A Real-World Example of Re-engineering and Customization

I recently purchased a cross-over toolbox for my small truck. I was very careful to check with the vendors to make sure that the toolbox would fit into my year/make/model of truck and that I was getting the best price. Well, my toolbox arrived and guess what? It does not fit properly in the bed of my truck. I made the foolish mistake of not getting the critical measurement from my truck bed and comparing them to the manufacturer’s specifications for the toolbox.

I contacted the company I had purchased the product from, and they said they would happily refund my purchase price if I sent the unit back and paid the shipping. I had no idea that shipping something that big would cost me more than half the purchase price. So, I decided that I would modify the unit to fit my truck.

Hopefully in this picture, you can see that the bottom portion of the toolbox is too wide to fit between my wheel wells.

Here is where SOLIDWORKS and CREAFORM come into the picture.

First I enlisted the help of our Manufacturing Specialist Collin Manchester to scan the bed of my truck with the Go!SCAN 3D, a hand-held white light 3D scanner.

Since my requirements are simple, I just asked him to create a cross-section of the truck bed from the surfaces he was creating and give it to me as a SOLIDWORKS part. Here is the part.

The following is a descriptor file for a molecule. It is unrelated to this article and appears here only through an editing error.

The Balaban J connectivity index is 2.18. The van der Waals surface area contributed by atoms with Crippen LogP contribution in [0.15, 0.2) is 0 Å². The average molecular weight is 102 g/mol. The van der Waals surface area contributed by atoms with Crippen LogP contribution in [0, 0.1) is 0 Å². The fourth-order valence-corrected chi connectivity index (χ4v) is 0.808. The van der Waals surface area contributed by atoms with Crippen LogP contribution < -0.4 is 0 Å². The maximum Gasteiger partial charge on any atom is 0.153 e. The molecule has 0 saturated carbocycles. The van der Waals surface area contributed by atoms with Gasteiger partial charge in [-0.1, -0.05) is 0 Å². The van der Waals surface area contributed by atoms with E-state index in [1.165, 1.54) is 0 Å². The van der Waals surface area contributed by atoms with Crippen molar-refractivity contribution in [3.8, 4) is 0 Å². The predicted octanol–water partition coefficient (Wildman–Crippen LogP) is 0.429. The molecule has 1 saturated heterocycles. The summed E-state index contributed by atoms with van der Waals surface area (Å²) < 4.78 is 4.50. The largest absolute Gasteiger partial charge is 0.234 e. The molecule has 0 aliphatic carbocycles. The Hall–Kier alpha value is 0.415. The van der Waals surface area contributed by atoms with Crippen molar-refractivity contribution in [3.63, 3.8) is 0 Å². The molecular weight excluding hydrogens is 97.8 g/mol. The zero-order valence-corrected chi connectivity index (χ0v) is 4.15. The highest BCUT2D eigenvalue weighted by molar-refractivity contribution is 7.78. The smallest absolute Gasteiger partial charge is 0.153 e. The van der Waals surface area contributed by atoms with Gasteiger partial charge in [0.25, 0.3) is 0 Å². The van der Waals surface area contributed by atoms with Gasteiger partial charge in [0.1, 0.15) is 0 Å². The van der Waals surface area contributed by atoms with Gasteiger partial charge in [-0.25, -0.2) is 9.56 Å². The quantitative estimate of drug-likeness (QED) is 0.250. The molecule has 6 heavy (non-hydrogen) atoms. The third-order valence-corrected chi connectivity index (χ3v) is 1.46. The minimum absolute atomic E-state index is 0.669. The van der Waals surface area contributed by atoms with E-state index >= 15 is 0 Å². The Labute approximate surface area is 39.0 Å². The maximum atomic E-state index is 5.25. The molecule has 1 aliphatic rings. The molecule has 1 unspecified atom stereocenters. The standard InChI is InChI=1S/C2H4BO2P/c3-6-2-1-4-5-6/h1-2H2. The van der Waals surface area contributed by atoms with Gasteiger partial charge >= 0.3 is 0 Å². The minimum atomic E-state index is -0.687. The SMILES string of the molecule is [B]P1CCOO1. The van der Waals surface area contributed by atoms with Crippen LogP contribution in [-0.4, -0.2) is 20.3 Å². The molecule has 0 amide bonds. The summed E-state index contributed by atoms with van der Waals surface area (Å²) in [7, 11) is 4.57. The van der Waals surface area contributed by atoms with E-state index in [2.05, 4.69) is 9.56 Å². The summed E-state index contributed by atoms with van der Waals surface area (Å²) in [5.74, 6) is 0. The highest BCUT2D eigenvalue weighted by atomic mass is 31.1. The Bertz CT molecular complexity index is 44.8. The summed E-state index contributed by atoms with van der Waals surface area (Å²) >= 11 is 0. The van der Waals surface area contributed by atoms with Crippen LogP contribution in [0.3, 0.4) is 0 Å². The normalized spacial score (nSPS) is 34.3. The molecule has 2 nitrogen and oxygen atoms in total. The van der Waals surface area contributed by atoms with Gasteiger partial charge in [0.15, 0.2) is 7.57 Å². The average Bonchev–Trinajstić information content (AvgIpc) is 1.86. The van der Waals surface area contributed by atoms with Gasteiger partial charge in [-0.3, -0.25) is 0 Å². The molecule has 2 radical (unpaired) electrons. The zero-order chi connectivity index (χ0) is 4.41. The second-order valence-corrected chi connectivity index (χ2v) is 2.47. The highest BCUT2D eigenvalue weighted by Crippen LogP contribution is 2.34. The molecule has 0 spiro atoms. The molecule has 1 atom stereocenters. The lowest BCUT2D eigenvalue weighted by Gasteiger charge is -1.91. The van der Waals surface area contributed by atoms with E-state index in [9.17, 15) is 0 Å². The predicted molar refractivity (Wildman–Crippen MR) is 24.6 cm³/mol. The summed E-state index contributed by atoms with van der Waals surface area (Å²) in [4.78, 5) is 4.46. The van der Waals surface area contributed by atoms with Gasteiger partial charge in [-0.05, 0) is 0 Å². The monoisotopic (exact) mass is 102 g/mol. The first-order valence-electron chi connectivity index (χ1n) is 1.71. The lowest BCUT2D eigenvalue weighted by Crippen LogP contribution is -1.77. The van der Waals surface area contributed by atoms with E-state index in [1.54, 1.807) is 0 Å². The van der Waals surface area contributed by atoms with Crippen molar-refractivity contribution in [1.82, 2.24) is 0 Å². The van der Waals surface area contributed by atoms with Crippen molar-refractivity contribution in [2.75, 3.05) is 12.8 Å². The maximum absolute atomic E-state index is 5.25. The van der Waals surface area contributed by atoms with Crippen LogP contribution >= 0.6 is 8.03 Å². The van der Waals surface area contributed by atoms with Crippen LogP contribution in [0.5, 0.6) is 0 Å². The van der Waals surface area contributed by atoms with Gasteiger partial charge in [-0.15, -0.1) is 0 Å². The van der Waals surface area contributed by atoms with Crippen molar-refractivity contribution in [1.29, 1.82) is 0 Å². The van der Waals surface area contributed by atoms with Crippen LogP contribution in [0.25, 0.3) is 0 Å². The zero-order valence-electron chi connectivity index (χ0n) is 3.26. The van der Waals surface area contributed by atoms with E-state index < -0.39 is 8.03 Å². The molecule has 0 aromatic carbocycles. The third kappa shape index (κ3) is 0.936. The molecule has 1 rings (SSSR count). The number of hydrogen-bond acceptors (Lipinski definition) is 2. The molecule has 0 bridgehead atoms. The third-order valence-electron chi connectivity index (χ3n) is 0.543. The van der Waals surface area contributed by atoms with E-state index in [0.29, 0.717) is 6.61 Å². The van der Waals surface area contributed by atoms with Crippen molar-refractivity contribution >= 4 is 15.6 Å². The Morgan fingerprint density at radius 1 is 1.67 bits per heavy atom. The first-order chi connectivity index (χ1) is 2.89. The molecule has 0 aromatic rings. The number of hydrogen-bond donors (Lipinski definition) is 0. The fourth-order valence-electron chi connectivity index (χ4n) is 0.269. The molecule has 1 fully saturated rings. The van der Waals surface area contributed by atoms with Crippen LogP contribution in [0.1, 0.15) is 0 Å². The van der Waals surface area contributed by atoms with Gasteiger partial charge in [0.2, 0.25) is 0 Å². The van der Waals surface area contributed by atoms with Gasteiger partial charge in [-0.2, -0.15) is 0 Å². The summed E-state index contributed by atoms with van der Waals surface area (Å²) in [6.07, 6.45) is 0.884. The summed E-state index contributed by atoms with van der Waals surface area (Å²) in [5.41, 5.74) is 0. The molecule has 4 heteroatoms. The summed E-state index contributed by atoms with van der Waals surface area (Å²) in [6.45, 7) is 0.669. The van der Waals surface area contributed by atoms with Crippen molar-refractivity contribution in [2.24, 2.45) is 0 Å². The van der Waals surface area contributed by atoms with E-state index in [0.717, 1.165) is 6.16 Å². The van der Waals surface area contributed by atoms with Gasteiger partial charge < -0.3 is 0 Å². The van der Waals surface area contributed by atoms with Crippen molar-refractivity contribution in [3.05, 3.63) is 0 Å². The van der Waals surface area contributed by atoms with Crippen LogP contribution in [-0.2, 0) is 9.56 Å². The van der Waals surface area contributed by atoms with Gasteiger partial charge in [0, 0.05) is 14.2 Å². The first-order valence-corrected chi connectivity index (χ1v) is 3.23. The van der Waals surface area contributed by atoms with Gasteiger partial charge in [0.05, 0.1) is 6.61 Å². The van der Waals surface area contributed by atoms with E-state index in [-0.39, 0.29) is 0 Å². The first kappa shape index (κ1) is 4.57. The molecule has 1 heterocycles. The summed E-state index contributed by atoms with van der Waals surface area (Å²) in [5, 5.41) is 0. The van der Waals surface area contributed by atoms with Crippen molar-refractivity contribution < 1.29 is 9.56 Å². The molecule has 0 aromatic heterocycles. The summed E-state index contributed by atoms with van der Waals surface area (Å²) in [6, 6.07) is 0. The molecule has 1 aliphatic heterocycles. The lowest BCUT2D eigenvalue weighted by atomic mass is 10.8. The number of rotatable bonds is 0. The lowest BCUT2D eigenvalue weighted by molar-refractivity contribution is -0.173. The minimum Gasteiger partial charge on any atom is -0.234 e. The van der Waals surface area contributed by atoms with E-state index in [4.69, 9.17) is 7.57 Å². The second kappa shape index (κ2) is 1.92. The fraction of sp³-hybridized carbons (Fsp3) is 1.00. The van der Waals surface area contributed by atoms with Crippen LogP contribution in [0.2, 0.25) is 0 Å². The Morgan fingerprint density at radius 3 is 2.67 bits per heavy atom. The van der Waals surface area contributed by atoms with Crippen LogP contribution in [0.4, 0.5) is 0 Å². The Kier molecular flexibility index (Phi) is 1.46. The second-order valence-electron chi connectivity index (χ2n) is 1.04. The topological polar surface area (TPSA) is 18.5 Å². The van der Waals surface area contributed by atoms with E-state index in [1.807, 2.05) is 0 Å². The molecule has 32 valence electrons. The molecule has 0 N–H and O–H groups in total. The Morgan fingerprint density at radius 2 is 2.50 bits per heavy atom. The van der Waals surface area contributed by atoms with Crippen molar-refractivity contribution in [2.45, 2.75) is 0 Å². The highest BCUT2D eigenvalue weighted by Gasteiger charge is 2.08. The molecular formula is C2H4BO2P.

The first thing I needed to do with this drawing was to extrude it into a surface to show the contour of the truck bed.

The next step is to offset this surface so I have some room for the fit. .25” should be enough.

I got an error indicating that the surface is either too complex or has inconsistencies that prevent the offset from happening. One option is to use the sketch to create a duplicate that is simpler. I created a new sketch on the same plane as the cross section and converted the spline to the new sketch. When I removed the on-edge constraints I can see why there was a problem with this surface.

The reason the line looks so thick is because there 3,108 spline points. This is probably why the surface is so complicated.

The simpler way to do this is use the original spline and create something simpler with lines and curves using the spline as a guide. I then was able to offset the sketch that .25”.

Now I can use the offset sketch to create a new surface.

Now that I have the correct shape for my modified toolbox the next step is to take the specification of the toolbox and create a simple solid model.

Here is the specification of the toolbox from the manufacturer.

This is the sketch for the toolbox.

Next, I will create the extrude for the toolbox model.

By using the “Cut With Surface” Feature I can remove the portions that overlap the surface.
This is what the finished toolbox will look like (mostly).

Lastly, I will need to evaluate if there will be enough material to make the changes. I can do it on one side, and it will work for the other side as well.

Using the measure tool, I will determine how much of the corner I will be making available.

So, it looks like I will have (2.417 + 5.882 = 8.299) length of material. I will need to measure the arc length of the new surface to see if I have enough material.

The arc length came back 6.795”, so It looks like I’ll have about 1.5” of extra material I will need to cut off.

Now I just need to hope my sheet metal and welding skills are as good as my SOLIDWORKS skills.

Dennis Barnes
Application Engineer, Software Support
Computer Aided Technology, Inc.

 

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